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  • Sexual Abuse

    A few years into scouting, my longstanding scout leader was inappropriate with me on a camping trip. It was a premeditated situation that he’d set up, culminating in him getting incredibly close to me, whispering to me, and touching me in a sexual way whilst everyone else was asleep in sleeping bags around us. It was incredibly frightening and confusing. I struggle to find words that can convey what happened, and I feel unable to justify the impact with words either. This is part of the difficulty of speaking up.

    I wanted to report what happened, however there was no one to tell. There was no process in place to raise any level of concerns, plus it’s a very difficult thing to talk about – emotionally and practically. I did manage to report it internally to an inexperienced leader, who I now believe lacked sufficient (if any) safeguarding training. Unfortunately, and quite traumatically, I was just made to ‘talk-it-out’ with the offending scout leader and settle the issue off the record. My experience was denied and no further action was taken.

    I have since reported my experience to the police as an adult, in the knowledge that he was still an active scout leader. One other former member of our unit has also come forward about sexual assaults by the same man. To date, no current or former members, or parents, have been contacted by the Scouts Association about any concerns regarding him, and I have not yet been told of any understandable, specific reasons as to why not. They choose to keep their responses broad, non-specific, evasive and repeated, which shuts down any chance of constructive, directional dialogue. Communication with them feels like a battle, rather than working together, making an already difficult situation unnecessarily prolonged and even more distressing.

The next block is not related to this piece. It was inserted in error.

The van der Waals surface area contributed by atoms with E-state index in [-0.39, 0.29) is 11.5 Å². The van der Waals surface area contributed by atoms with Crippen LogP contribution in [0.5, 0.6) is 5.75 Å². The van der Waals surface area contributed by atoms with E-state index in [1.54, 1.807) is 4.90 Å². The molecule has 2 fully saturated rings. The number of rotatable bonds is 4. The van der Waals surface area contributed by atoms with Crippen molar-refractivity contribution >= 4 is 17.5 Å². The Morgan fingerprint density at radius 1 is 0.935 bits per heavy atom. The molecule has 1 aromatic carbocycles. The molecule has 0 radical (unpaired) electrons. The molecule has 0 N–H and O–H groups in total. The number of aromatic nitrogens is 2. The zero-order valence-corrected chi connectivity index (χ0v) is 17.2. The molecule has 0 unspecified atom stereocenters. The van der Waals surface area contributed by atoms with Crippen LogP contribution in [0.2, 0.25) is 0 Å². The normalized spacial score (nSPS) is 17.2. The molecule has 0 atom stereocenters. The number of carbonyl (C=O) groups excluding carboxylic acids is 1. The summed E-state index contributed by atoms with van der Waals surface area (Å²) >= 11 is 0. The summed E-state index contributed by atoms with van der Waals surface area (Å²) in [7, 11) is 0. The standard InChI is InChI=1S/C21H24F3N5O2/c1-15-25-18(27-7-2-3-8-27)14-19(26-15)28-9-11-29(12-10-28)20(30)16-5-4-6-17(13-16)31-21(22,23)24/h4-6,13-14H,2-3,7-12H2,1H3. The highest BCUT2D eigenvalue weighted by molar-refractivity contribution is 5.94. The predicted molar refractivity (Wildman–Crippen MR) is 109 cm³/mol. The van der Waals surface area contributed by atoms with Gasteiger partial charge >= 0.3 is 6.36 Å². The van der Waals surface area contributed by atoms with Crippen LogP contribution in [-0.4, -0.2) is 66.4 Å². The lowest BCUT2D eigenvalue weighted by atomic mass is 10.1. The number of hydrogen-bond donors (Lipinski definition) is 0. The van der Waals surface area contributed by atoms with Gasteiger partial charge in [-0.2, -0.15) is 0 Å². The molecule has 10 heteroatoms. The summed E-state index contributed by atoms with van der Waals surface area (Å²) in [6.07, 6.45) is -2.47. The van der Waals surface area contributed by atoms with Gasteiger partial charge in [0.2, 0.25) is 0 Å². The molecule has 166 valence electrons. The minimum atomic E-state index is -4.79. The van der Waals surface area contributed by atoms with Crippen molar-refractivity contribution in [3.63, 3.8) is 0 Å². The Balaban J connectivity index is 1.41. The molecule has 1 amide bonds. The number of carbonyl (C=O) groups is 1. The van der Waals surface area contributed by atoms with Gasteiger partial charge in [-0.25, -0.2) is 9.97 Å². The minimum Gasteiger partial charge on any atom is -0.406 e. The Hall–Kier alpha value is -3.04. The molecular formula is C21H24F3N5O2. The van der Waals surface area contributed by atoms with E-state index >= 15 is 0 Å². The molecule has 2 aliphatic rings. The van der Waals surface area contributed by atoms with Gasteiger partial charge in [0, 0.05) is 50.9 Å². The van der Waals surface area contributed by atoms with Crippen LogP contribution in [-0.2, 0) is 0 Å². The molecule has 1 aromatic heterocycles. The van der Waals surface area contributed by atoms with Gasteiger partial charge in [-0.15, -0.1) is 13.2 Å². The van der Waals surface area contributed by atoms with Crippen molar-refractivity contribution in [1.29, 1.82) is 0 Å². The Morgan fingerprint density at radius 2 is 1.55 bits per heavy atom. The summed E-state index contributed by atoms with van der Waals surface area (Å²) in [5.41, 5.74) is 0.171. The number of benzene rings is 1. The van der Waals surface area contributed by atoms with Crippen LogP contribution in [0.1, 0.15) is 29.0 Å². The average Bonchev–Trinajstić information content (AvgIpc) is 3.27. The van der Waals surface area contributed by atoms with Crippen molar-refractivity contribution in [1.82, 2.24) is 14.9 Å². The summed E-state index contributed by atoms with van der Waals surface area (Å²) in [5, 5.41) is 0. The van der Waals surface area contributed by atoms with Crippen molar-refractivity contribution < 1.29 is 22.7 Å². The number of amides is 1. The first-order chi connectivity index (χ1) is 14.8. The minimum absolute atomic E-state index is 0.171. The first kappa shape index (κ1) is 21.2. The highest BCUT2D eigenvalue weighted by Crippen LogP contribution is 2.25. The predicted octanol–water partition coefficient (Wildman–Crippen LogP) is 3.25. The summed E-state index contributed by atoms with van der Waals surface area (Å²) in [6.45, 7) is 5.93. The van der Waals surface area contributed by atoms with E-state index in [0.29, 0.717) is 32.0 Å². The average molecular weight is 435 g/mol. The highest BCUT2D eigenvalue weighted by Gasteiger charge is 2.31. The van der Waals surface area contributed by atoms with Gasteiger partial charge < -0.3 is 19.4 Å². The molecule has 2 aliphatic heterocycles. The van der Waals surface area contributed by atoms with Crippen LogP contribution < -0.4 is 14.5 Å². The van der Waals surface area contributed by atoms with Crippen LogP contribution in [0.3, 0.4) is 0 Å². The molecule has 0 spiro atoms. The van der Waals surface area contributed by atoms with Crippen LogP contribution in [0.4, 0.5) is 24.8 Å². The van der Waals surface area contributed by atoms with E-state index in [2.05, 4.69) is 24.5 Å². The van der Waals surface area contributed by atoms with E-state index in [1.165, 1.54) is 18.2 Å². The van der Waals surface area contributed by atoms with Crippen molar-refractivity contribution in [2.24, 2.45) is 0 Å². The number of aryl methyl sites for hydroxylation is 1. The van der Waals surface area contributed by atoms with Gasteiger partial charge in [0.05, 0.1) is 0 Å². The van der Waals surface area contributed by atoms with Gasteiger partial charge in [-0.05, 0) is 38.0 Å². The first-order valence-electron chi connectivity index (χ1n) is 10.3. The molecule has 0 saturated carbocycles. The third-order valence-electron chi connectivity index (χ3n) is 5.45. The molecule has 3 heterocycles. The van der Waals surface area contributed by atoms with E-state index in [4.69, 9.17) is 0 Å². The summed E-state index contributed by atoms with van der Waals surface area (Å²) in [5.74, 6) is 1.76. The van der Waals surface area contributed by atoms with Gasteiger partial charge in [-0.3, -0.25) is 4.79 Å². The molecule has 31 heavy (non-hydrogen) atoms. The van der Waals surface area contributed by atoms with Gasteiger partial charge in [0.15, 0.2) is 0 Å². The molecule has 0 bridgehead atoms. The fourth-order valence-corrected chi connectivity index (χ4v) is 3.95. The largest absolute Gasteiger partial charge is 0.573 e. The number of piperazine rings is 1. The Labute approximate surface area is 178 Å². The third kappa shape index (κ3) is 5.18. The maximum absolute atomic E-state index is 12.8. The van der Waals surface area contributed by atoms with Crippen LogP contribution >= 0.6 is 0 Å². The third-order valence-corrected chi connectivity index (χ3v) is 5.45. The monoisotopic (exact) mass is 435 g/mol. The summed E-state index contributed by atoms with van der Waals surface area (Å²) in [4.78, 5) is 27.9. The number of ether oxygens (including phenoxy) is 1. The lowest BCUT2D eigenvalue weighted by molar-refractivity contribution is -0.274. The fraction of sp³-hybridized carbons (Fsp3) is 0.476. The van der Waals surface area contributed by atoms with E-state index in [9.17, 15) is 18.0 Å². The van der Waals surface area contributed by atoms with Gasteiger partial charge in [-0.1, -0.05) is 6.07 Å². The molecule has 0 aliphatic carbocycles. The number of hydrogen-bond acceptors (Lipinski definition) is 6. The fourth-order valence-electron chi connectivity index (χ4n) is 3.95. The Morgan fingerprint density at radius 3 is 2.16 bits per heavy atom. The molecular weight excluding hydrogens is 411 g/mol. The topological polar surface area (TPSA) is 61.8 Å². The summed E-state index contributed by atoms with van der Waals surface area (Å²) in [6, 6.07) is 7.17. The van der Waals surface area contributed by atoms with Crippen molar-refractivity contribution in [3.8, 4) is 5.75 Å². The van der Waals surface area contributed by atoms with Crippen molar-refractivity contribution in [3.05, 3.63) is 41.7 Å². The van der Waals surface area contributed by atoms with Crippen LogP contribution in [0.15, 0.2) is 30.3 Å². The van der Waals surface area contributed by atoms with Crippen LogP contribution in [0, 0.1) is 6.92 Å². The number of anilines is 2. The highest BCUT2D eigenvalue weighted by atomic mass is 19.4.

No attempts have been made by the Scouts Association to reach out to current members whatsoever, no matter how vague and broad they could choose to be, whether to gather information or offer support, even if they leave him unnamed, etc. I am unsure how they can be sure that no one else has been affected by him more recently or why they don’t care about this. I would like it to be widely known that from my experience, Scouts Safeguarding’s approach appears to be centered on the quiet removal of any adults involved (who likely lacked appropriate training in the first place), and regarding this as individual failings of those dismissed, rather than a wider issue. There have been no attempts at reaching out to scouts who may be impacted, and no attempts at working constructively and openly with those coming forwards. Its jarring, unfair and surely only serves to protect the reputations of the leader involved and of the association.

    Silence regarding concerns of abuse in the Scouts does not imply that it isn’t happening. From my two experiences of reporting, there has been a consistent lack of transparency; parents and scouts aren’t alerted when concerns are raised; there aren’t clear routes to raise or escalate concerns; there is disagreeable action, if not inaction, once escalated; and there is a lack of understanding of those affected’s experiences of/while reporting such incidents and how to communicate with those coming forward in a constructive way.

    Good luck to this campaign. I hope it achieves what it has set out to – I am wholeheartedly in agreement with its purpose and all of the outcomes outlined.